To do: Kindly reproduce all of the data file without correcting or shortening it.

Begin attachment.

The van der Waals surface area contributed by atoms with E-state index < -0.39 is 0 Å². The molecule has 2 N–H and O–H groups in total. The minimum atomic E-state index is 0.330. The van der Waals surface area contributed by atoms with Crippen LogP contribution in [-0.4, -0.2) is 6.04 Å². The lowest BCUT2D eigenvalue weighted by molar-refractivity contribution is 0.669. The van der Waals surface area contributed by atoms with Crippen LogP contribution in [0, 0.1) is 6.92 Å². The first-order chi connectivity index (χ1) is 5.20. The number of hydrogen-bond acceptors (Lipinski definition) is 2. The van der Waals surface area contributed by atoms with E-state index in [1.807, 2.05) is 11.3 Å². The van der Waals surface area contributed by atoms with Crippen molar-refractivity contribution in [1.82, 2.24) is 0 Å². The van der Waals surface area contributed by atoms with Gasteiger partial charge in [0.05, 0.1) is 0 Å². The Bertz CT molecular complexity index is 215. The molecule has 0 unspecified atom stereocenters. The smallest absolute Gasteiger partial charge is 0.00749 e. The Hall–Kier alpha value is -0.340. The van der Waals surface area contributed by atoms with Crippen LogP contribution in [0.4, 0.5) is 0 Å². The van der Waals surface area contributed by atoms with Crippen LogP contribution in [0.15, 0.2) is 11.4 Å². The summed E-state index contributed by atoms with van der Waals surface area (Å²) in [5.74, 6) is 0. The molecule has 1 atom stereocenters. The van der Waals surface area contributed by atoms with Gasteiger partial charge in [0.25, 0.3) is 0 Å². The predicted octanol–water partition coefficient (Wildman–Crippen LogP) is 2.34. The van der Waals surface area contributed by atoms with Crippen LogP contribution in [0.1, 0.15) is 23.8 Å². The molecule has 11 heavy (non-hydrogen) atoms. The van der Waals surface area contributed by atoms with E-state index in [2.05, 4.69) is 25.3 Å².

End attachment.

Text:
The van der Waals surface area contributed by atoms with E-state index < -0.39 is 0 Å². The molecule has 2 N–H and O–H groups in total. The minimum atomic E-state index is 0.330. The van der Waals surface area contributed by atoms with Crippen LogP contribution in [-0.4, -0.2) is 6.04 Å². The lowest BCUT2D eigenvalue weighted by molar-refractivity contribution is 0.669. The van der Waals surface area contributed by atoms with Crippen LogP contribution in [0, 0.1) is 6.92 Å². The first-order chi connectivity index (χ1) is 5.20. The number of hydrogen-bond acceptors (Lipinski definition) is 2. The van der Waals surface area contributed by atoms with E-state index in [1.807, 2.05) is 11.3 Å². The van der Waals surface area contributed by atoms with Crippen molar-refractivity contribution in [1.82, 2.24) is 0 Å². The van der Waals surface area contributed by atoms with Gasteiger partial charge in [0.05, 0.1) is 0 Å². The Bertz CT molecular complexity index is 215. The molecule has 0 unspecified atom stereocenters. The smallest absolute Gasteiger partial charge is 0.00749 e. The Hall–Kier alpha value is -0.340. The van der Waals surface area contributed by atoms with Crippen LogP contribution in [0.4, 0.5) is 0 Å². The van der Waals surface area contributed by atoms with Crippen LogP contribution in [0.15, 0.2) is 11.4 Å². The summed E-state index contributed by atoms with van der Waals surface area (Å²) in [5.74, 6) is 0. The molecule has 1 atom stereocenters. The van der Waals surface area contributed by atoms with Gasteiger partial charge in [0.25, 0.3) is 0 Å². The predicted octanol–water partition coefficient (Wildman–Crippen LogP) is 2.34. The van der Waals surface area contributed by atoms with Crippen LogP contribution in [0.1, 0.15) is 23.8 Å². The molecule has 11 heavy (non-hydrogen) atoms. The van der Waals surface area contributed by atoms with E-state index in [2.05, 4.69) is 25.3 Å².